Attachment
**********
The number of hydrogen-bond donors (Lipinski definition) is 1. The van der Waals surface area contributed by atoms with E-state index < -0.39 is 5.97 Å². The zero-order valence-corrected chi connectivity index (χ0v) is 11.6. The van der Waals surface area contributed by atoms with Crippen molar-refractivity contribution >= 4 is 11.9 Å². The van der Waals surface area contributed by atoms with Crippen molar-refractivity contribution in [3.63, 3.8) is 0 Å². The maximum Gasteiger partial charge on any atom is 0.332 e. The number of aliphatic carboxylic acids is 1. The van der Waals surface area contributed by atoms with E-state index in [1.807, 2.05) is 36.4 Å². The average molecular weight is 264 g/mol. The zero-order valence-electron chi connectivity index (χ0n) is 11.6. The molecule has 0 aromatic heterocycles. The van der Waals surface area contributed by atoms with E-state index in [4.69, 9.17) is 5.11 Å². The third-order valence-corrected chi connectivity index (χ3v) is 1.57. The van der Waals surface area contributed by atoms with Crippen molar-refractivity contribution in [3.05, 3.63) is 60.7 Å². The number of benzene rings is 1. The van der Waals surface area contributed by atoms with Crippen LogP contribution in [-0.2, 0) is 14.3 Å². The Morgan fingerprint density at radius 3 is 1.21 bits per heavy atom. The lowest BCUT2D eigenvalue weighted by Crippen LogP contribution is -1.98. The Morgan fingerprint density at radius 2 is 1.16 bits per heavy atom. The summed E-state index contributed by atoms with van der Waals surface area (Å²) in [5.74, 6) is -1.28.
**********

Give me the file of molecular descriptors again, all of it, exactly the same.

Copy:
The number of hydrogen-bond donors (Lipinski definition) is 1. The van der Waals surface area contributed by atoms with E-state index < -0.39 is 5.97 Å². The zero-order valence-corrected chi connectivity index (χ0v) is 11.6. The van der Waals surface area contributed by atoms with Crippen molar-refractivity contribution >= 4 is 11.9 Å². The van der Waals surface area contributed by atoms with Crippen molar-refractivity contribution in [3.63, 3.8) is 0 Å². The maximum Gasteiger partial charge on any atom is 0.332 e. The number of aliphatic carboxylic acids is 1. The van der Waals surface area contributed by atoms with E-state index in [1.807, 2.05) is 36.4 Å². The average molecular weight is 264 g/mol. The zero-order valence-electron chi connectivity index (χ0n) is 11.6. The molecule has 0 aromatic heterocycles. The van der Waals surface area contributed by atoms with E-state index in [4.69, 9.17) is 5.11 Å². The third-order valence-corrected chi connectivity index (χ3v) is 1.57. The van der Waals surface area contributed by atoms with Crippen molar-refractivity contribution in [3.05, 3.63) is 60.7 Å². The number of benzene rings is 1. The van der Waals surface area contributed by atoms with Crippen LogP contribution in [-0.2, 0) is 14.3 Å². The Morgan fingerprint density at radius 3 is 1.21 bits per heavy atom. The lowest BCUT2D eigenvalue weighted by Crippen LogP contribution is -1.98. The Morgan fingerprint density at radius 2 is 1.16 bits per heavy atom. The summed E-state index contributed by atoms with van der Waals surface area (Å²) in [5.74, 6) is -1.28.